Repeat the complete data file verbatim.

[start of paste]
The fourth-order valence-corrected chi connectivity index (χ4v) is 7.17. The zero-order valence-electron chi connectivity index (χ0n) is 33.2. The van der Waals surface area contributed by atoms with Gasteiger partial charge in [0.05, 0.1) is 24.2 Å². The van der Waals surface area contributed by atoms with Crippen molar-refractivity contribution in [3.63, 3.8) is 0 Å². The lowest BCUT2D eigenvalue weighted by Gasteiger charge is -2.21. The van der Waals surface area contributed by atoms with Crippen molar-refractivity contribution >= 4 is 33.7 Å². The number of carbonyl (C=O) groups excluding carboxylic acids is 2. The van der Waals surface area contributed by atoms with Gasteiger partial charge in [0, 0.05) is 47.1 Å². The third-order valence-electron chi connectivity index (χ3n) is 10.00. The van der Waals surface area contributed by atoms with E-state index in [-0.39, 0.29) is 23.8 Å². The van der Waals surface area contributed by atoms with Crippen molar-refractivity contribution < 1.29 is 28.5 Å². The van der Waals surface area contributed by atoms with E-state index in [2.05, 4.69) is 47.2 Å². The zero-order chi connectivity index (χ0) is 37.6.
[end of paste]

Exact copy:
The fourth-order valence-corrected chi connectivity index (χ4v) is 7.17. The zero-order valence-electron chi connectivity index (χ0n) is 33.2. The van der Waals surface area contributed by atoms with Gasteiger partial charge in [0.05, 0.1) is 24.2 Å². The van der Waals surface area contributed by atoms with Crippen molar-refractivity contribution in [3.63, 3.8) is 0 Å². The lowest BCUT2D eigenvalue weighted by Gasteiger charge is -2.21. The van der Waals surface area contributed by atoms with Crippen molar-refractivity contribution >= 4 is 33.7 Å². The number of carbonyl (C=O) groups excluding carboxylic acids is 2. The van der Waals surface area contributed by atoms with Gasteiger partial charge in [0, 0.05) is 47.1 Å². The third-order valence-electron chi connectivity index (χ3n) is 10.00. The van der Waals surface area contributed by atoms with E-state index in [-0.39, 0.29) is 23.8 Å². The van der Waals surface area contributed by atoms with Crippen molar-refractivity contribution < 1.29 is 28.5 Å². The van der Waals surface area contributed by atoms with E-state index in [2.05, 4.69) is 47.2 Å². The zero-order chi connectivity index (χ0) is 37.6.